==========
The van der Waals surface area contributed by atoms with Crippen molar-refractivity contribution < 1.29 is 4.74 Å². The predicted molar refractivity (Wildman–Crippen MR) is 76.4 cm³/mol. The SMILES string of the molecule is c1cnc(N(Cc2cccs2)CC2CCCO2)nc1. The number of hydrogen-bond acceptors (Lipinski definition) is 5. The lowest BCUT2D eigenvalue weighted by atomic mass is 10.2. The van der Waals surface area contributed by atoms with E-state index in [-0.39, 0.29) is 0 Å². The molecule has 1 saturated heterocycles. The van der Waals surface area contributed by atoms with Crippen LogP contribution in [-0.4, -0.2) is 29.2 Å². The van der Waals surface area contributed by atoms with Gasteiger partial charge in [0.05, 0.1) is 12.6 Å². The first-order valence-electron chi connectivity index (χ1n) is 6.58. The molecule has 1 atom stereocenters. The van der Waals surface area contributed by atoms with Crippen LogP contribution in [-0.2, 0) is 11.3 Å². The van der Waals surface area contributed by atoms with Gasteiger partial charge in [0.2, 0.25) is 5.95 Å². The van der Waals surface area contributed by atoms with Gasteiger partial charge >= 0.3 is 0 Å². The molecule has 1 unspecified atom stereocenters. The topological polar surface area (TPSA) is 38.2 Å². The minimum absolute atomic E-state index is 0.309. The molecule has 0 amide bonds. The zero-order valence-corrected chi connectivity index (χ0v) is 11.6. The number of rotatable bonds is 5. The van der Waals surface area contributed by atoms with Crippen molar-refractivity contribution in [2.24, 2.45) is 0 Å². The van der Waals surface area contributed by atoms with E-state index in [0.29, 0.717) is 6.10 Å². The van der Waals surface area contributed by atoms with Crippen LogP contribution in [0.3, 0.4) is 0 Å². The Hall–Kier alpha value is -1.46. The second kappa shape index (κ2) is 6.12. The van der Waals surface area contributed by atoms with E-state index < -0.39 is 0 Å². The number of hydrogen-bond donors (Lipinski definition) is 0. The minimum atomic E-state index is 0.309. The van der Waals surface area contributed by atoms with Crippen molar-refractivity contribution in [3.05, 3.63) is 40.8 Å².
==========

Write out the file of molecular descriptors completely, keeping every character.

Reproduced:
The van der Waals surface area contributed by atoms with Crippen molar-refractivity contribution < 1.29 is 4.74 Å². The predicted molar refractivity (Wildman–Crippen MR) is 76.4 cm³/mol. The SMILES string of the molecule is c1cnc(N(Cc2cccs2)CC2CCCO2)nc1. The number of hydrogen-bond acceptors (Lipinski definition) is 5. The lowest BCUT2D eigenvalue weighted by atomic mass is 10.2. The van der Waals surface area contributed by atoms with E-state index in [-0.39, 0.29) is 0 Å². The molecule has 1 saturated heterocycles. The van der Waals surface area contributed by atoms with Crippen LogP contribution in [-0.4, -0.2) is 29.2 Å². The van der Waals surface area contributed by atoms with Gasteiger partial charge in [0.05, 0.1) is 12.6 Å². The first-order valence-electron chi connectivity index (χ1n) is 6.58. The molecule has 1 atom stereocenters. The van der Waals surface area contributed by atoms with Crippen LogP contribution in [-0.2, 0) is 11.3 Å². The van der Waals surface area contributed by atoms with Gasteiger partial charge in [0.2, 0.25) is 5.95 Å². The van der Waals surface area contributed by atoms with Gasteiger partial charge >= 0.3 is 0 Å². The molecule has 1 unspecified atom stereocenters. The topological polar surface area (TPSA) is 38.2 Å². The minimum absolute atomic E-state index is 0.309. The molecule has 0 amide bonds. The zero-order valence-corrected chi connectivity index (χ0v) is 11.6. The number of rotatable bonds is 5. The van der Waals surface area contributed by atoms with Crippen molar-refractivity contribution in [2.24, 2.45) is 0 Å². The van der Waals surface area contributed by atoms with E-state index in [0.29, 0.717) is 6.10 Å². The van der Waals surface area contributed by atoms with Crippen LogP contribution in [0.3, 0.4) is 0 Å². The Hall–Kier alpha value is -1.46. The second kappa shape index (κ2) is 6.12. The van der Waals surface area contributed by atoms with E-state index < -0.39 is 0 Å². The number of hydrogen-bond donors (Lipinski definition) is 0. The minimum atomic E-state index is 0.309. The van der Waals surface area contributed by atoms with Crippen molar-refractivity contribution in [3.05, 3.63) is 40.8 Å².